|公 法 评 论
Judicial Discourse in the French Legal System
Mitchel de S.-O.-l'E. Lasser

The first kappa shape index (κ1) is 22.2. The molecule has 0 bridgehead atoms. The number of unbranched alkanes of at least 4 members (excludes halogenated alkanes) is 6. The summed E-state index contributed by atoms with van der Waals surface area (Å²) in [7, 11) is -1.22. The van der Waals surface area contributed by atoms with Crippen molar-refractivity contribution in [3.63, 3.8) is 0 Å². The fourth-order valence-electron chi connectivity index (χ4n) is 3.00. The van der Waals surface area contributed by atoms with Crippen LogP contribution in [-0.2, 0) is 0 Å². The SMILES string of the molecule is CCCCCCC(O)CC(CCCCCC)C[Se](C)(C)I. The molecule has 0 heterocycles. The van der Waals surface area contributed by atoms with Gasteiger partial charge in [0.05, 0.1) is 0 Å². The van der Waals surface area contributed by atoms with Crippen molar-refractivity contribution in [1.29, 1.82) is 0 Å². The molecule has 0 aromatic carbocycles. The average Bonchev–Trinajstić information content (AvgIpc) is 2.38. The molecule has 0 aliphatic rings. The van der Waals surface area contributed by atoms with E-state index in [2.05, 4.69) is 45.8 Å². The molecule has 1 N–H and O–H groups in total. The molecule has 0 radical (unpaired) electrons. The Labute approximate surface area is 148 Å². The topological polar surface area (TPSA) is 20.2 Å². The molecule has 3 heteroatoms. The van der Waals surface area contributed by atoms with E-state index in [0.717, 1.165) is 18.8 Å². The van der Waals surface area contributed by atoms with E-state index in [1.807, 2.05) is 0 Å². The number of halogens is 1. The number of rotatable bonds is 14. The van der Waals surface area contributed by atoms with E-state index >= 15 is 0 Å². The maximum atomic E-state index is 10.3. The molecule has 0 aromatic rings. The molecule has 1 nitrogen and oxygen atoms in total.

This Article offers a new account of how the French civil judicial system actually functions. It demonstrates that the French legal system simultaneously maintains two conceptions, or "portraits," of the interpretive and creative role of its judges. The first, the official portrait, is produced by the public discourse of the French legal system, i.e., by legislative enactments and judicial decisions. This portrait, which has been the traditional focus of comparative analysis, presents the French civil judge as merely performing the passive and mechanical function of applying the provisions of an all-generating legal code. The Article reveals, however, that the French legal system also maintains a second, unofficial portrait of the role of the civil judge. This portrait, which surfaces in a hidden and heretofore unexplored discursive sphere internal to the French judicial system, presents the civil judge as performing an important role in the creation and development of legal norms. The Article demonstrates that the decision-making process of the French civil judge therefore occurs in the context of a complex dynamic between the official and unofficial portraits of the judicial role. It argues that this dynamic is best understood in interpretive terms. Officially, the French judge is engaged in a grammatical mode of reading, in which the legal code generates required judicial solutions to given fact situations. Unofficially, the French judge is engaged in a hermeneutic mode of reading, in which she seeks to produce, on the basis of policy analysis, socially meaningful solutions to contemporary legal controversies. The Article concludes by analyzing the relationship between the French legal system's two judicial portraits, and the dynamic between their two corresponding modes of reading.